Source: This algorithm hashes the source IP and divides it by the total weight of running servers. The same client IP always reaches the same server as long as no server goes down or up. If the hash result changes due to the changing number of running servers, clients are directed to a different server. This algorithm is generally used in TCP mode where cookies cannot be inserted. It’s also static by default.
URI: This algorithm hashes either the left part of the URI, or the whole URI and divides the hash value by the total weight of running servers. The same URI is always directed to the same server as long as no servers go up or down. It’s also a static algorithm and works the same way as the Source algorithm.
URL Parameter: This static algorithm can only be used on an HTTP backend. The URL parameter that’s specified is looked up in the query string of each HTTP GET request. If the parameter that’s found is followed by an equal sign and value, the value is hashed and divided by the total weight of running servers.
Installing HAProxy with Round Robin
When showing you how to install HAProxy below, we’ll also use a simple configuration that has two servers: Server 1 and Server 2. These servers sit behind the HAProxy load balancer as seen in the illustration.
There are three areas of interest in this scheme:
- HAProxy: Load Balancer, installed on Ubuntu 14.10 OS, with a private IP 10.10.10.10
- Server 1: Ubuntu 14.10 OS with LAMP and a private IP 10.10.10.1
- Server 2: Ubuntu 14.04 OS with LAMP and a private IP 10.10.10.2
To install HAProxy on the Ubuntu operating system, you should run the following command:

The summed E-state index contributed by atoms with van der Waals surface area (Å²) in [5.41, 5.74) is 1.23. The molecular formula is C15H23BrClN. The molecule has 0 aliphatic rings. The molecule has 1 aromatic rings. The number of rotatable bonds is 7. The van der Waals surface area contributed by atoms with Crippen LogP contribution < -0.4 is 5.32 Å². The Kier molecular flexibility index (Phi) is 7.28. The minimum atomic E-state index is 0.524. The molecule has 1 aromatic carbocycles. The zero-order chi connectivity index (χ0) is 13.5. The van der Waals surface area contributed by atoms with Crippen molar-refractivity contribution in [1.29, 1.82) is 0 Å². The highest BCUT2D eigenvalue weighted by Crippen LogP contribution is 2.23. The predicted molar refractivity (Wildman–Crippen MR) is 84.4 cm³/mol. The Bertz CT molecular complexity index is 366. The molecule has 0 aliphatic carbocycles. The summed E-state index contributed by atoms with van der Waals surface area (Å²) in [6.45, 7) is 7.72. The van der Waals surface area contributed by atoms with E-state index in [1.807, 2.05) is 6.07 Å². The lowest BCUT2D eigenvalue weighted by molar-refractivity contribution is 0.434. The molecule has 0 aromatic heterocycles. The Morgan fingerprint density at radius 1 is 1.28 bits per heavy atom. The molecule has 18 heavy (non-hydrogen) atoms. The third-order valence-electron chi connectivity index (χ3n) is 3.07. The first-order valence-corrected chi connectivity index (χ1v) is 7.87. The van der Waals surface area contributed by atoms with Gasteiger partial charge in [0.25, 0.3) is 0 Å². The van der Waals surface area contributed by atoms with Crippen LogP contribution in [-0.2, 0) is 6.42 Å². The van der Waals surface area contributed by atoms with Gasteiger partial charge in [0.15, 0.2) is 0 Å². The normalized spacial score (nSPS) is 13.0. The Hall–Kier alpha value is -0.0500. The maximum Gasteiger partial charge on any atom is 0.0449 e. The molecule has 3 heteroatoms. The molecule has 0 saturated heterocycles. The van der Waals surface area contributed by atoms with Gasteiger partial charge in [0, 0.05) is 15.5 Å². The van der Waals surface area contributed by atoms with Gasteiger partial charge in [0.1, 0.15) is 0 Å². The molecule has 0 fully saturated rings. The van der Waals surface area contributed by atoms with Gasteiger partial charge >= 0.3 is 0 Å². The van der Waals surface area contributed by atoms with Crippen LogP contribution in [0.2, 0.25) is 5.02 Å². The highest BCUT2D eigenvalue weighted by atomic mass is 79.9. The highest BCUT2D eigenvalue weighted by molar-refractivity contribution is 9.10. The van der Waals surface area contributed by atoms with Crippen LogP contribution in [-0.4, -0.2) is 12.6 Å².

apt-get install haproxy
In order to manage HAProxy via an init script, the following change has to be done:
Now we can control HAProxy with an init script with the following options:
$ service haproxy
Where the option can be:
start reload restart status stop
The HAProxy configuration for this example is set up in the following way:
listen MaxCDN-HAProxy 10.10.10.10:80 mode http stats enable stats uri /haproxy?status balance roundrobin server Server01 10.10.10.1:80 check server Server02 10.10.10.2:80 check server Backup 10.10.10.3:80 backup
For the purpose of testing the responses from the servers, the
index.php files in
/var/www/html/index.php on each server were populated with the following values:
<h1>Server #1</h1> <?php phpinfo(); ?>
<h1>Server #2</h1> <?php phpinfo(); ?>
In order to test the load balancing, the HAProxy’s private IP has been included in the address bar. The first time, the response was Server #1. Upon another request, the response was Server #2, simulating the load balancing within these two servers.
Additionally, we could have used a
backup directive. That’s what flags NEW server in this chain as a backup one. It’s used in case both primary servers go down and helps us avoid inconveniences like 503 Service Unavailable. The backup server won’t be used as long as at least one of the primary servers is up and running.
Finally, we can see a graphic representation of server status and uptime by visiting 10.10.10.10/haproxy?status as shown in the image below:
As shown above, HAProxy is very easy to install and configure. It also has a lot to offer in terms of flexibility, reliability and performance. We’re happy with it at StackPath, and definitely recommend it for other load balancing endeavors.